5 Things the GOP Should Do to Get Young Voters’ Attention

When looking at the past several years, it’s no surprise that the GOP has a problem connecting with younger voters — and they’ve done little to remedy this issue. Democrats tended to do well with young voters in recent history, and over 60% of young voters favored Barack Obama in 2008 and 2012.

Still, disheartened by Washington’s antics, many young people are simply choosing not to vote.

For Republicans, this is the perfect time to catch their attention. I don’t speak for all young voters, but I’m confident that I speak for many of them with this list of things that could get me to feel more positively about the GOP in 2014 and beyond:

1) Stop complaining that Obama is a “celebrity president” and start getting in touch with people the way that he does. Yes, I find it totally obnoxious that President Obama makes his rounds on the talk show circuit more than a reality star. And yes, I wish the president could do his job and not have to appeal to the masses who can’t be bothered to read a news article.

But that’s not how things work. Appealing to the masses is how you get votes. Rand Paul went on The Daily Show and actually did a great job articulating his views about young people & healthcare to a young audience that probably had no idea what his views were in the first place. Compare this to Mitt Romney who wouldn’t go on The View in the weeks before the 2012 presidential election, calling the hosts “sharp-tongued women” and sending Ann Romney to do the show instead. Speaking to large audiences is a great thing, but it can’t only be to audiences that will agree with you. The point is to spread your message, not only to make the echo chamber louder.

The GOP should also do other things to reach out to voters, like use social media to directly connect with constituents. It seems so obvious, but most Republicans haven’t mastered Twitter beyond the usual canned auto-tweets (although they are better at it than Anthony Weiner, so there’s that).

Rep. Justin Amash, Governor Chris Christie, and even newly-elected Democratic Senator Cory Booker are great examples of how to get your message out there on social media. They post interesting news, often engage with followers, and the results are effective — and sometimes downright funny.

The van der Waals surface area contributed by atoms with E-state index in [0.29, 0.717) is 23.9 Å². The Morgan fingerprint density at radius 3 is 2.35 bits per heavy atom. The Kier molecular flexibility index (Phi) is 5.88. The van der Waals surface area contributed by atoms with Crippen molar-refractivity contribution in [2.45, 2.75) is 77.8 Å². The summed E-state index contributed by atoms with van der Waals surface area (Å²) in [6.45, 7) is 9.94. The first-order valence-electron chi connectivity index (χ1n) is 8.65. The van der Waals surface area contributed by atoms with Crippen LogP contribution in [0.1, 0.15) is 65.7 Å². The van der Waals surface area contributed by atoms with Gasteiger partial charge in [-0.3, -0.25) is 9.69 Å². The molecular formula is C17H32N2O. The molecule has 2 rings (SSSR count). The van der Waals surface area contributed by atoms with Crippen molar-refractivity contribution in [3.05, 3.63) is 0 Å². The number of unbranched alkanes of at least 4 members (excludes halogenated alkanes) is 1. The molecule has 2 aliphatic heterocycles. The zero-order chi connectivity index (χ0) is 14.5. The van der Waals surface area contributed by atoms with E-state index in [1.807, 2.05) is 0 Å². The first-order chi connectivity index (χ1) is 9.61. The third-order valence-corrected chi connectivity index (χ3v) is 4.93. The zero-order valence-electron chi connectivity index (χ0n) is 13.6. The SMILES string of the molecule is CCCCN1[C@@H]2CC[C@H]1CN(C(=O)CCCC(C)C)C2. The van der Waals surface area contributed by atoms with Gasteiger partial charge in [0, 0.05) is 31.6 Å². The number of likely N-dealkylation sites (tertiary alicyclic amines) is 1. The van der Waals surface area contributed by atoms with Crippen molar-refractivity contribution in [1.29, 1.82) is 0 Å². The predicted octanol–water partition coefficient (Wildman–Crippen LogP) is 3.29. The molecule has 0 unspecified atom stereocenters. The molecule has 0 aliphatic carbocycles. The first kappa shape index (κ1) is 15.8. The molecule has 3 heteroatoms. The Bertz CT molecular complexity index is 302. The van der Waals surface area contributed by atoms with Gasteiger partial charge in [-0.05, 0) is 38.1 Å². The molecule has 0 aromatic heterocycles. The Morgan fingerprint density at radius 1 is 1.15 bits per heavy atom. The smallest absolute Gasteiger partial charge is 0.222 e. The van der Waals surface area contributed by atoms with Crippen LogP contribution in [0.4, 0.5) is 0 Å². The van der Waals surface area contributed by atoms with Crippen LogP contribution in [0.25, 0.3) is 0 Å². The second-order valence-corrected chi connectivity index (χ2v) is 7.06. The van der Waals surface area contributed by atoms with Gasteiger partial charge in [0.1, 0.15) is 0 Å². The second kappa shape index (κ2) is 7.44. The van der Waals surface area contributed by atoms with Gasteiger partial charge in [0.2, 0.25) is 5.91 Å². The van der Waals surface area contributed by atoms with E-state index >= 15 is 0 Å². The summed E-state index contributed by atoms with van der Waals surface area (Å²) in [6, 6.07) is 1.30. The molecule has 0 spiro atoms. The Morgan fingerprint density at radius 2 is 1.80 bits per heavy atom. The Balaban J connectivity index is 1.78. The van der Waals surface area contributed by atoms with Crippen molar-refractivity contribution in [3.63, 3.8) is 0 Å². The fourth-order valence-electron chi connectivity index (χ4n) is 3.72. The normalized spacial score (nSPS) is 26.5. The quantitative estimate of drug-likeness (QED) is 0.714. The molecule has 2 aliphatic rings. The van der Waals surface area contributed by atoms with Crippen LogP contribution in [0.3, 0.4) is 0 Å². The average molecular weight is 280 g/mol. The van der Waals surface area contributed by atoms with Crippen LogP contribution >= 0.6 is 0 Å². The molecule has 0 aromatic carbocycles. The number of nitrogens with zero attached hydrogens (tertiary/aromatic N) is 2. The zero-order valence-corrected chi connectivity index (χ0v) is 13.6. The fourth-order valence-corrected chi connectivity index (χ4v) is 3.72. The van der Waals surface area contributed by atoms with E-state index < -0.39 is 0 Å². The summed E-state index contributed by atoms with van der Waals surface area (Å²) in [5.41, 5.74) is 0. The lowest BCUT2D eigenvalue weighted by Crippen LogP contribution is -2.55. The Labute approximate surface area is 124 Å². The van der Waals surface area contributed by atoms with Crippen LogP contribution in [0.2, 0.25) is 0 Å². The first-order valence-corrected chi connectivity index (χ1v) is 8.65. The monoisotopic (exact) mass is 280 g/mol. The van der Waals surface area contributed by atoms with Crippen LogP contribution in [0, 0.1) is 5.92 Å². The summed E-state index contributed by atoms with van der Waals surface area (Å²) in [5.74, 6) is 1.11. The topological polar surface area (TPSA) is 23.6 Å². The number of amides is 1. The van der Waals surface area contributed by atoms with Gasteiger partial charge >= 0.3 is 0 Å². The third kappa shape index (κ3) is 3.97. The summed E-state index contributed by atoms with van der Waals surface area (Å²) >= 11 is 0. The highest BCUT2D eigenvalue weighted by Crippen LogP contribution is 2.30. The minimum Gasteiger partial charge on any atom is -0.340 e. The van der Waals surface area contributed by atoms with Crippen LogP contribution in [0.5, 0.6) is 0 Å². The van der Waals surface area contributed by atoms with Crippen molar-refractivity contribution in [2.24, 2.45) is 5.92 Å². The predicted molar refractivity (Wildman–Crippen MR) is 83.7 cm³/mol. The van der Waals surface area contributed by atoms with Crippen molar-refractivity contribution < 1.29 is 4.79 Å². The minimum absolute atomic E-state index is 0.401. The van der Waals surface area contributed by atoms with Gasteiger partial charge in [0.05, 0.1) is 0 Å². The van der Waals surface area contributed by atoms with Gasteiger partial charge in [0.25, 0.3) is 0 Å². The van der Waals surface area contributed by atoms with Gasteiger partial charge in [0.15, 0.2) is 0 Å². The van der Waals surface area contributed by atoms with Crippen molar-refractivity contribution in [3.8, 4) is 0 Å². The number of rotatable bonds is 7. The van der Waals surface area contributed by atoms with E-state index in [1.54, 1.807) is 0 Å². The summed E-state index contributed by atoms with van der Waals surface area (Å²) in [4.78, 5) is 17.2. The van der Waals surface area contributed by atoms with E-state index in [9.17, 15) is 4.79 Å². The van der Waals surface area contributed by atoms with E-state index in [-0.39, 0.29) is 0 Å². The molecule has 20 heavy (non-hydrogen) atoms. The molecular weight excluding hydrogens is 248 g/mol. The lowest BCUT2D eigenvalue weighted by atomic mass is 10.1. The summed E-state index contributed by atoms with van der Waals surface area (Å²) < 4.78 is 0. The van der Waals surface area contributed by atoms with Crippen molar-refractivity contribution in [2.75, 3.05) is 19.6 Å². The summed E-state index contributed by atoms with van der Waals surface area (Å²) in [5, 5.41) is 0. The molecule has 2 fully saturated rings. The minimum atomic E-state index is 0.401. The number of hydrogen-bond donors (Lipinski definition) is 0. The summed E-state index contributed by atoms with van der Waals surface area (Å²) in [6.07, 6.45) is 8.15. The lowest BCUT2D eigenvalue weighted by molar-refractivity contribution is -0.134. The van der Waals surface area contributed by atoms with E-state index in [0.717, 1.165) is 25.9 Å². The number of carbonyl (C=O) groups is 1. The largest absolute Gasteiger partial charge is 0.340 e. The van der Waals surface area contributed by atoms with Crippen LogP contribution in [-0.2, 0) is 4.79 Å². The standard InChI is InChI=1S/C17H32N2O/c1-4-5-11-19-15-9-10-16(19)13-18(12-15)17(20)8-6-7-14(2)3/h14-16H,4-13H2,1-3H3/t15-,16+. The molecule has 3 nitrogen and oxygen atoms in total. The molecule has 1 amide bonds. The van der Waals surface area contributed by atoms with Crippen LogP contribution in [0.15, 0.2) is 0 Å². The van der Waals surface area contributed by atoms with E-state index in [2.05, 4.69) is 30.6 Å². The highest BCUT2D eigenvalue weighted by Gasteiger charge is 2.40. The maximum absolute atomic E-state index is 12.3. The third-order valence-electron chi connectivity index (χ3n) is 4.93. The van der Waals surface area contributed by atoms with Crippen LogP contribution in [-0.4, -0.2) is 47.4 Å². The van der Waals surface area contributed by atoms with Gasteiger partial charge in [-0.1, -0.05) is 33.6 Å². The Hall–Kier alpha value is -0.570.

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2) Social issues register majorly on people’s political radars, and Republicans need to learn to handle them better.

Same sex marriage factored in some of the biggest political decisions of the past two years and it’s been a huge political win for Democrats since Obama publicly supported marriage equality in mid-2012. Social issues really motivate people to get out and vote. And with same-sex marriage, it’s very easy to paint someone as homophobic and intolerant — even if they aren’t. Republicans need to stop falling into that trap. Public opinion on the issue is shifting, with most Americans supporting the rights of same-sex couples to marry, so the GOP needs to keep that in mind.

Chris Christie and Rand Paul are two examples of how to handle this contentious issue. Though he supports civil unions over same-sex marriages, Chris Christie made a smart political decision in New Jersey by dropping his legal challenge in the state Supreme Court. He knew that public support was not on his side — neither in his state nor the country as a whole — and knew better than to fight a losing battle.

Rand Paul, on the other hand, has shown that he is capable of putting his religious beliefs aside when it comes time to govern. Senator Paul believes that decisions regarding marriage, like many other issues, belong in the hands of the state. That’s what I respect in a candidate: someone who recognizes that he or she represents ALL Americans and puts principles ahead of personal beliefs.

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3) Remember that whole NSA thing? That was kind of a big deal. The government is getting too big, and we all know what happened the last time something became too big to fail.

Distinguish and distance yourselves from the Democrats on this issue. The NSA is probably only slightly more popular with young voters than Congress and hemorrhoids, so tackling this issue would be a great opportunity.

4) And speaking of the NSA – what happened to the idea of small government? Let the Democrats be the party of big intrusive government, and point out every single instance of how they’re doing it.

And remember that young people love the Internet and hate the government trying to regulate it. We hated CISPA and SOPA and other laws that try to restrict and censor web content.

5) I left this one for last, because it can’t be stressed strongly enough: be positive about your candidate instead of only being negative about the other guy.

Seriously, GOP, you offered up a candidate you only halfheartedly supported in the hopes that people would hate Obama enough to want to vote against him in 2012. Not surprisingly, many people just stayed home and voted for neither candidate.

Give young people someone to vote for, not just someone to vote against. Remember how young people turned out in droves to support Obama in 2008? He energized them and gave them something to believe in. The GOP needs to do the same.